Abby Johnston set her alarm for 5:45 a.m. Friday, intent on getting in an early morning warm-up before the first individual diving event of the Rio Olympics.
When she arrived at the pool, it was closed.
"I was a little frustrated, to say the least," the American diver said. "A little cranky, because it was early too."
In another embarrassment for the Maria Lenk Aquatics Center, a planned practice session had to be called off to give officials more time to clean the green-tinged water — a four-days-and-counting scenario that prompted Johnson to dub it "the Swamp."
"It's always changing," she said.
At least the pool appears to be heading in the right direction. After reopening in the early afternoon, the pool was a lighter shade of green and appeared to be much closer to its normal color.
"It's not as green," Johnston said. "But it's a little murkier. Underwater, I just try to keep my eyes closed."
The water suddenly changed color Tuesday, midway through the synchronized diving events. Officials insisted the water was safe for competing, even after a larger, adjacent pool used for water polo and synchronized swimming also turned green.
Mario Andrada, chief spokesman for the local organizing committee, stressed that the pool was safe for competition, clearing the way for the preliminaries of women's 3-meter springboard.
He conceded that some athletes had been bothered by the water, but said that was a result of efforts to clean the pool.
"We reiterate what we have been saying all along — the water does not offer any threat to the health of the athletes," he said. "In the first day of this water situation, one or two athletes complained about their eyes being itchy. This was a result that the first reaction when we saw the water turning green was to use one of the chemicals — chlorine — that is very common in swimming pools. We reduced immediately the quantity. We retested the water and it was totally within the parameters."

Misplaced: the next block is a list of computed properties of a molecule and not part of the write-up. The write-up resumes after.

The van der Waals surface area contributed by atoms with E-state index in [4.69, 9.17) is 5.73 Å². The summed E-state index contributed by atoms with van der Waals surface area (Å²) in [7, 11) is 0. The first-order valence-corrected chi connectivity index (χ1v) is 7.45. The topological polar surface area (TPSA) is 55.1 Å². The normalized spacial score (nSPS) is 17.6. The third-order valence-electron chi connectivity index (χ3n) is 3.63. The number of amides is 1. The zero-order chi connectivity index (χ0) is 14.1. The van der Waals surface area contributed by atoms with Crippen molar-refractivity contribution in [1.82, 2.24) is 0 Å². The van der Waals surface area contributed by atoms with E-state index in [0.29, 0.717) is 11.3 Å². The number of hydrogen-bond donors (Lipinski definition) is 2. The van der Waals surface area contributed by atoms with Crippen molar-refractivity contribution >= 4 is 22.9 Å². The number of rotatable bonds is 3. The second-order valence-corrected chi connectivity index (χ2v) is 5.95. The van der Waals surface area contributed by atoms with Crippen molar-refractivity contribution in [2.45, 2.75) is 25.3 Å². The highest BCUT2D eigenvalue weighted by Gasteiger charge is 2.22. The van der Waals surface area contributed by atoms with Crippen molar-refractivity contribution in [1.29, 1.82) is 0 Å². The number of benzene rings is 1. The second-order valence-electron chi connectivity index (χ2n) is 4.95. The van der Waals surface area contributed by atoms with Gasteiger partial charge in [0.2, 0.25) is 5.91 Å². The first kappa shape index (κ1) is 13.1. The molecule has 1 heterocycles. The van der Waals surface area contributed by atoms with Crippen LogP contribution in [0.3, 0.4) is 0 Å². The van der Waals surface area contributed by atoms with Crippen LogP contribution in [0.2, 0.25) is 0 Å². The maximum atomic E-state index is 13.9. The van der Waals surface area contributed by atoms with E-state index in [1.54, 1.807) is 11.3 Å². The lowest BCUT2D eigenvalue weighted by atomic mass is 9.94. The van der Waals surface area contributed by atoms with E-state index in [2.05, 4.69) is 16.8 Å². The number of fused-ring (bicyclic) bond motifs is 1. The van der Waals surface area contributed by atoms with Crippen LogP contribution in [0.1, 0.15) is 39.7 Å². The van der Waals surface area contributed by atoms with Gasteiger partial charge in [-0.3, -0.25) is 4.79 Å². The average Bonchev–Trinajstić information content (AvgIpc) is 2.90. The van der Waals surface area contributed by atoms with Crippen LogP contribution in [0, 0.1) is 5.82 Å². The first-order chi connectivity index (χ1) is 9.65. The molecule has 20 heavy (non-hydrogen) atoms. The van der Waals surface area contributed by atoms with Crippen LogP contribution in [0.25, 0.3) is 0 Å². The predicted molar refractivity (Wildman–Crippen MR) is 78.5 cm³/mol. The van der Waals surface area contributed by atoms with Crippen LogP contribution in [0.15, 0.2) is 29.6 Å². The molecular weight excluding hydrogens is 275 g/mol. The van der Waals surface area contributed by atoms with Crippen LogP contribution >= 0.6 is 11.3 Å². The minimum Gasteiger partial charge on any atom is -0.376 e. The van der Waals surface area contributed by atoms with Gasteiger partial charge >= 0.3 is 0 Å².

British diver Tom Daley, who won bronze in the synchro platform event, commented on the state of the pool in a Twitter post.
"Hopefully that means we haven't been diving in anything too bad the last couple of days!" Daley said.
Andrada said officials were caught off guard by the pool's deteriorating condition.
"Chemistry is not an exact science," he said. "Some things, as you can see, went longer than expected."
Rain the past couple of days made it even tougher to get the water color back to normal.
"The rain doesn't help," Andrada said. He added that athletes had access to dry-land training in the morning, but conceded that "was not ideal."
He explained that the changing color of the pool was the result of increased alkaline levels, much like aquarium water can turn green when not monitored properly.
"When we went to fix the green, there was a discussion about the best chemicals. We can't use too much chemicals in the water because athletes are training in it," Andrada said. "We certainly could have done better in the beginning to prevent the water from turning green. Once it turned green, we again made another bit of a mistake."
The second American diver, Kassidy Cook, said the water wasn't a problem during the competition.
"It's just a different color. It doesn't really change anything," she said. "I actually kind of like it because it makes spotting easier. When the sky's blue and the water's blue, you can get them confused."
Johnston said she was never told the pool would be closed until 1 p.m. local time — finally reopening about 2 1-2 hours before the competition. She vented her anger on Twitter, writing that "#FixTheSwamp" should become a trending topic.
"It just speaks to the communication issues we've faced a number of times since we've been here," said Johnston, who still managed to qualify for Saturday's semifinals with the sixth-highest score.
She wasn't concerned about competing in green water.
Well, except for one little matter.
"I'm worried about my hair," she said, smiling as she brushed back her locks. "If my hair turns green, I will send my hair-dye bill to the Olympics."